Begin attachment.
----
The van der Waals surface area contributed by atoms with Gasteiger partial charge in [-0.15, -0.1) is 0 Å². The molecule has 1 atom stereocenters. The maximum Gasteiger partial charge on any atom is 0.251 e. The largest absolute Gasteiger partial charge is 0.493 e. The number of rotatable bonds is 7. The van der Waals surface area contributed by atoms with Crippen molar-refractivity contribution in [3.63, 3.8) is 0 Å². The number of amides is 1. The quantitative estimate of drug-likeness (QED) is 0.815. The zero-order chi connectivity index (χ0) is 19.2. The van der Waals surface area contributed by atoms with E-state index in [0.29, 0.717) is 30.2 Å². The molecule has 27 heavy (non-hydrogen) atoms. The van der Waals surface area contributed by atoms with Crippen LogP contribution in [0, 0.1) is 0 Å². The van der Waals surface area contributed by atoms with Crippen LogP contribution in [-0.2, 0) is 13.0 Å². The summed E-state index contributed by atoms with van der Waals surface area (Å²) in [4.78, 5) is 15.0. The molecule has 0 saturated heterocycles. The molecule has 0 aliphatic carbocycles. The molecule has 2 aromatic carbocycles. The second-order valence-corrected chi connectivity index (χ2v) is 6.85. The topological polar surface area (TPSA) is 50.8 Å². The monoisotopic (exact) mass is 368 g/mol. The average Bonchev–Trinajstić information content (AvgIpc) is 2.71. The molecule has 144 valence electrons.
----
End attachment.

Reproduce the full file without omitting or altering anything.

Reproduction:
The van der Waals surface area contributed by atoms with Gasteiger partial charge in [-0.15, -0.1) is 0 Å². The molecule has 1 atom stereocenters. The maximum Gasteiger partial charge on any atom is 0.251 e. The largest absolute Gasteiger partial charge is 0.493 e. The number of rotatable bonds is 7. The van der Waals surface area contributed by atoms with Crippen molar-refractivity contribution in [3.63, 3.8) is 0 Å². The number of amides is 1. The quantitative estimate of drug-likeness (QED) is 0.815. The zero-order chi connectivity index (χ0) is 19.2. The van der Waals surface area contributed by atoms with E-state index in [0.29, 0.717) is 30.2 Å². The molecule has 27 heavy (non-hydrogen) atoms. The van der Waals surface area contributed by atoms with Crippen LogP contribution in [0, 0.1) is 0 Å². The van der Waals surface area contributed by atoms with Crippen LogP contribution in [-0.2, 0) is 13.0 Å². The summed E-state index contributed by atoms with van der Waals surface area (Å²) in [4.78, 5) is 15.0. The molecule has 0 saturated heterocycles. The molecule has 0 aliphatic carbocycles. The molecule has 2 aromatic carbocycles. The second-order valence-corrected chi connectivity index (χ2v) is 6.85. The topological polar surface area (TPSA) is 50.8 Å². The monoisotopic (exact) mass is 368 g/mol. The average Bonchev–Trinajstić information content (AvgIpc) is 2.71. The molecule has 144 valence electrons.